Even though Gov. Arnold Schwarzenegger has declared a state of emergency for 18 California counties, including Fresno county, Yang is not very optimistic that small-time farmers will receive any relief even if the United States Department of Agriculture backs the declaration.

They grow specialty crops that are so different from mainstream crops, so Im not sure theyll get any aid, said Yang, a Laos native, whose parents are themselves small-time farmers in the Central Valley.

But Carol Singleton, a spokeswoman in the Governors Office of Emergency Services, asserted that the type of crops a farmer grows would not exclude him or her from the low-interest loans given when disaster strikes, provided the farmer is able to show documentation of the loss the farm has suffered. For Hmong farmers, this could be a problem.

Xiong, a native of Laos, migrated to the United States from Thailand in 1989 with his wife and six children, the eldest of them being Jee. They had lived in Thailand as refugees for a while, following the end of the Vietnam war. Four more children were born to the Xiongs in the United States.

For almost 14 years, Xiong worked as a dishwasher and later as a cook in a restaurant in Fresno, before he decided to invest his life savings in the farmland he now owns. After all, his forebears had all worked as farmers in Laos, and before he became a soldier there, Xiong too had worked on his family farm.

(Farming) was easier there and farmers could live off the land because we didnt have this kind of bad weather, Jee said.

According to Kiatoukaysi, like Xiong, many Hmong people turn to farming, scraping whatever they can from the land they proudly own in their adoptive country. A few strike it big mostly because of consolidation, but most never get to own more than a few acres of farmland.

So for them, farming is just (supplemental) income, which is why most small farmers have to do a second job, Kiatoukasysi said.

Aside from being at the mercy of the vagaries of nature, Californias Hmong farmers frequently find themselves at odds with state laws, which clash with their unusual farming practices. Hmong farmers rarely hire outside help, a carryover of their homeland custom, Kiatoukaysi said. A typical Hmong farmer relies solely on his immediate and extended familys help to run the farm, with no wages involved in the arrangement. In exchange for their help, family members share the profits from the sale of the harvest with the farm owner.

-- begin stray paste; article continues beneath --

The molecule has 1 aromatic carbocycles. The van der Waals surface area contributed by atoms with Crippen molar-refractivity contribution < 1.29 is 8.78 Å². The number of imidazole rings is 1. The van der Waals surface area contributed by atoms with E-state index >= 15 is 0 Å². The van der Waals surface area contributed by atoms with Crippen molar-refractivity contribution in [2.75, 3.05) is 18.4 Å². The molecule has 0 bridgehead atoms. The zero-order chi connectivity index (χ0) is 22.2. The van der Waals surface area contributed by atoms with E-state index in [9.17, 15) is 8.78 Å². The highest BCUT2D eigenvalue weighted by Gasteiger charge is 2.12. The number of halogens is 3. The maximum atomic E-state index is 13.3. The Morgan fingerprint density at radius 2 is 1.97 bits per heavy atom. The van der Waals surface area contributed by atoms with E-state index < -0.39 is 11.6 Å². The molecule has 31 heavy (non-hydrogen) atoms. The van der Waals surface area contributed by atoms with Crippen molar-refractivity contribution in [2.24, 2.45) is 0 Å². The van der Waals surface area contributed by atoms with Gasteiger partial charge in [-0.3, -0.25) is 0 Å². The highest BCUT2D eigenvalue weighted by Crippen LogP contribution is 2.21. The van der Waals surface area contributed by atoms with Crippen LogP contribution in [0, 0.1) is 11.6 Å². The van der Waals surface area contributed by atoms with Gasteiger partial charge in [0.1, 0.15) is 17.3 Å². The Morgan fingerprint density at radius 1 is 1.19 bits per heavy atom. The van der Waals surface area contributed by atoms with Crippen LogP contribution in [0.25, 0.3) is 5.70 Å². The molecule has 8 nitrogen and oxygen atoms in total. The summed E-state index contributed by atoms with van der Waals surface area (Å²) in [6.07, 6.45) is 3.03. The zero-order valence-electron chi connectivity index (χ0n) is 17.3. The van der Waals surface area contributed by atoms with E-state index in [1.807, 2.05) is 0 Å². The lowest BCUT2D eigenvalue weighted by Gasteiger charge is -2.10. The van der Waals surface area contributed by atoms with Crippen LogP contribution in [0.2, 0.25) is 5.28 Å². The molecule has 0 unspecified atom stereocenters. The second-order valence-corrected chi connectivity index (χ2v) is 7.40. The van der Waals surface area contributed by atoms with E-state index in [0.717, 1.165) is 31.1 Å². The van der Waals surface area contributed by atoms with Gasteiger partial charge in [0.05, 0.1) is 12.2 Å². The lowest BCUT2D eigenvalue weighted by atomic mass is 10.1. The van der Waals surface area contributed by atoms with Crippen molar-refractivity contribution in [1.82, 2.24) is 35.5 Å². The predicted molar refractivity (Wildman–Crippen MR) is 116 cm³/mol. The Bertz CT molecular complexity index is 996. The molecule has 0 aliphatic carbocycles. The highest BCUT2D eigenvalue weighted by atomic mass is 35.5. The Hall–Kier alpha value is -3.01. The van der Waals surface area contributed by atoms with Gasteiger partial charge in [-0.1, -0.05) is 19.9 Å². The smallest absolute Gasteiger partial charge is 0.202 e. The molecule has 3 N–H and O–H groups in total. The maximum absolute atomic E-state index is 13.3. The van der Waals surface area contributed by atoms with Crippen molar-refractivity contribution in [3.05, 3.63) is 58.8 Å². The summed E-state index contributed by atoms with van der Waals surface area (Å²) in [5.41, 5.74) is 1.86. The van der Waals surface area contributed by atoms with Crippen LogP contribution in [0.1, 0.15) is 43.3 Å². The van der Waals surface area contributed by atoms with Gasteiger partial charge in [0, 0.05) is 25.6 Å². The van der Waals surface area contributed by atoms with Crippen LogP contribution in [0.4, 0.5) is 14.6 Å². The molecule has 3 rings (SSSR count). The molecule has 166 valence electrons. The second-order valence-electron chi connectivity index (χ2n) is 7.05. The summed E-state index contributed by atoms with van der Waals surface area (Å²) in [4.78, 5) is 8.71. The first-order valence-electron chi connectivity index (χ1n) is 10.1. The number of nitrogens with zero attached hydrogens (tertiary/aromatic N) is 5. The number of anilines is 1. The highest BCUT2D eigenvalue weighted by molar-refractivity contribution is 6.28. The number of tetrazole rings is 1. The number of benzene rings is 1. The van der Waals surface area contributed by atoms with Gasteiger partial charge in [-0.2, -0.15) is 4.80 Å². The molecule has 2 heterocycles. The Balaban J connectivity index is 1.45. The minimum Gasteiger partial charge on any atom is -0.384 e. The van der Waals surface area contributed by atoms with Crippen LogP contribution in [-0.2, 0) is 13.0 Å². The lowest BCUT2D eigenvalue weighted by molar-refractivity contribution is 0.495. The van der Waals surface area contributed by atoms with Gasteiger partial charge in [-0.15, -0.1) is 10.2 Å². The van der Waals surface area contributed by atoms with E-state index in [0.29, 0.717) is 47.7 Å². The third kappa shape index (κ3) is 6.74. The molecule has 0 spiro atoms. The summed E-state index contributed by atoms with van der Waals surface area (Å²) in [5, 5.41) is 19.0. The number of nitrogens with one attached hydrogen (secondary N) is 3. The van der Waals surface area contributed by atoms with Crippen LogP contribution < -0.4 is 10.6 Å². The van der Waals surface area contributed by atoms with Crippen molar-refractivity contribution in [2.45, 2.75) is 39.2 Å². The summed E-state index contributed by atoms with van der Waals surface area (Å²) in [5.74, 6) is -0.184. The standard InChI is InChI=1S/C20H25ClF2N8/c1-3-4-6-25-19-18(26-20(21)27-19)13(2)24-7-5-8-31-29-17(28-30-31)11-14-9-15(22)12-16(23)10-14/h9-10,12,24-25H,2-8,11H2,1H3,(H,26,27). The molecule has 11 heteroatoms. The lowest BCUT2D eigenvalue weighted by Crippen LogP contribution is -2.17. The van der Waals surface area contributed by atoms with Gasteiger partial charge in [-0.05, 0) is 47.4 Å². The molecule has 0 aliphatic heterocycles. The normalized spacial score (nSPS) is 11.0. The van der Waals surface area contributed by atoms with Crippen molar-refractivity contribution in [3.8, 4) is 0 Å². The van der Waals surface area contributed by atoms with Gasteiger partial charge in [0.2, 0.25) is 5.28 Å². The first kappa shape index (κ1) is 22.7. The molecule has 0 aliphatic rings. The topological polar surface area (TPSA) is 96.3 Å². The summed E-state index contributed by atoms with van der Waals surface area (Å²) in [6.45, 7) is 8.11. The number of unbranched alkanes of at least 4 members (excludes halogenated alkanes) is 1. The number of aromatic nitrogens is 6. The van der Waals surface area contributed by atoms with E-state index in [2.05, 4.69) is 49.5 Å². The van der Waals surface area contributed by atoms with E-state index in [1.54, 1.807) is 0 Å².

But by law, farm workers have to be paid wages and given insurance coverage. Since Hmong farmers run their businesses like mom-and-pop operations, they generally dont bother to ensure that work conditions on their farm comply with the state labor department or OSHA standards, Kiatoukaysi said, pointing out that four Fresno-based Hmong farmers were recently fined a total of $53,000 by the labor department for not paying their relatives wages. It wiped them out, he said.

It doesnt make sense to pay your own brothers and sisters or children wages, Yang asserted, noting that he himself helps his parents on their farm on weekends, and he does it gratis.

woman in rows

On a nearby table under a makeshift shelter in Xiongs farm, Jee and her sister-in-law, Pix Yong Yang, have spread dozens of discolored chayote that the frost had shriveled on their stems to dry so they can salvage the seeds and sow them when the next planting season rolls around. It is the same with the frost-bitten okra.

Four years ago, Jee left North Carolina so she and her husband, both of whom had lost jobs as machine operators in Newton, N.C., could work on her fathers farm. Jee knew it would be hard for her husband, now 32, to land another job because he had never been to school and spoke English poorly. Besides, my father was working so hard and making so little money, I thought he could use extra help, Jee said.

But last years excessive rainfall, this years cold snap and the constant fear that state officials might suddenly pay them a visit, is making the mother of three now wonder if she made the right decision.

Ive told my husband well give it one more year, she said.